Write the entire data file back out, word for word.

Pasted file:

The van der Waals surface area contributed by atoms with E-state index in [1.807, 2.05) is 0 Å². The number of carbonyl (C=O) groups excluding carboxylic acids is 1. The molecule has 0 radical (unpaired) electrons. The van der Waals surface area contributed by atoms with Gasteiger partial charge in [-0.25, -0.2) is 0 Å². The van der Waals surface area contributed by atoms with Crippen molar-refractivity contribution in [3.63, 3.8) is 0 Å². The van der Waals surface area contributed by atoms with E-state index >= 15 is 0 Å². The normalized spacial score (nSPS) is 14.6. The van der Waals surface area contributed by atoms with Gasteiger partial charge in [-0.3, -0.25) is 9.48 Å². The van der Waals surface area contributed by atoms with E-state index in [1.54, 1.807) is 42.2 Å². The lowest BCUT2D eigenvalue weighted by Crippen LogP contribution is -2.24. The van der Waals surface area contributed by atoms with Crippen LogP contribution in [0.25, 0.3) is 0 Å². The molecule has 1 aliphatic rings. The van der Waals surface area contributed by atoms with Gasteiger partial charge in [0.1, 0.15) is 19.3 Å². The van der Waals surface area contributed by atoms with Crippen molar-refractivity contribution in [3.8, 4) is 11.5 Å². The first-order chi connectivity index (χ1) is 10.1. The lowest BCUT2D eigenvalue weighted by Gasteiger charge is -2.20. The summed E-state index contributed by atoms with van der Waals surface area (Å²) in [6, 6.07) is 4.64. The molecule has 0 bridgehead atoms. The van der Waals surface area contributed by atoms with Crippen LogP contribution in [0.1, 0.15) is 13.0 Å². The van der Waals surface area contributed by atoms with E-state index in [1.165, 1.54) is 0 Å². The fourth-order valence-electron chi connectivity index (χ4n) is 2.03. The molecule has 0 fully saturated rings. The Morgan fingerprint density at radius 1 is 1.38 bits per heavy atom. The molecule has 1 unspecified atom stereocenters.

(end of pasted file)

The van der Waals surface area contributed by atoms with E-state index in [1.807, 2.05) is 0 Å². The number of carbonyl (C=O) groups excluding carboxylic acids is 1. The molecule has 0 radical (unpaired) electrons. The van der Waals surface area contributed by atoms with Gasteiger partial charge in [-0.25, -0.2) is 0 Å². The van der Waals surface area contributed by atoms with Crippen molar-refractivity contribution in [3.63, 3.8) is 0 Å². The van der Waals surface area contributed by atoms with E-state index >= 15 is 0 Å². The normalized spacial score (nSPS) is 14.6. The van der Waals surface area contributed by atoms with Gasteiger partial charge in [-0.3, -0.25) is 9.48 Å². The van der Waals surface area contributed by atoms with E-state index in [1.54, 1.807) is 42.2 Å². The lowest BCUT2D eigenvalue weighted by Crippen LogP contribution is -2.24. The van der Waals surface area contributed by atoms with Crippen LogP contribution in [0.25, 0.3) is 0 Å². The molecule has 1 aliphatic rings. The van der Waals surface area contributed by atoms with Gasteiger partial charge in [0.1, 0.15) is 19.3 Å². The van der Waals surface area contributed by atoms with Crippen molar-refractivity contribution in [3.8, 4) is 11.5 Å². The first-order chi connectivity index (χ1) is 10.1. The lowest BCUT2D eigenvalue weighted by Gasteiger charge is -2.20. The summed E-state index contributed by atoms with van der Waals surface area (Å²) in [6, 6.07) is 4.64. The molecule has 0 bridgehead atoms. The van der Waals surface area contributed by atoms with Crippen LogP contribution in [0.1, 0.15) is 13.0 Å². The van der Waals surface area contributed by atoms with E-state index in [1.165, 1.54) is 0 Å². The fourth-order valence-electron chi connectivity index (χ4n) is 2.03. The molecule has 0 fully saturated rings. The Morgan fingerprint density at radius 1 is 1.38 bits per heavy atom. The molecule has 1 unspecified atom stereocenters.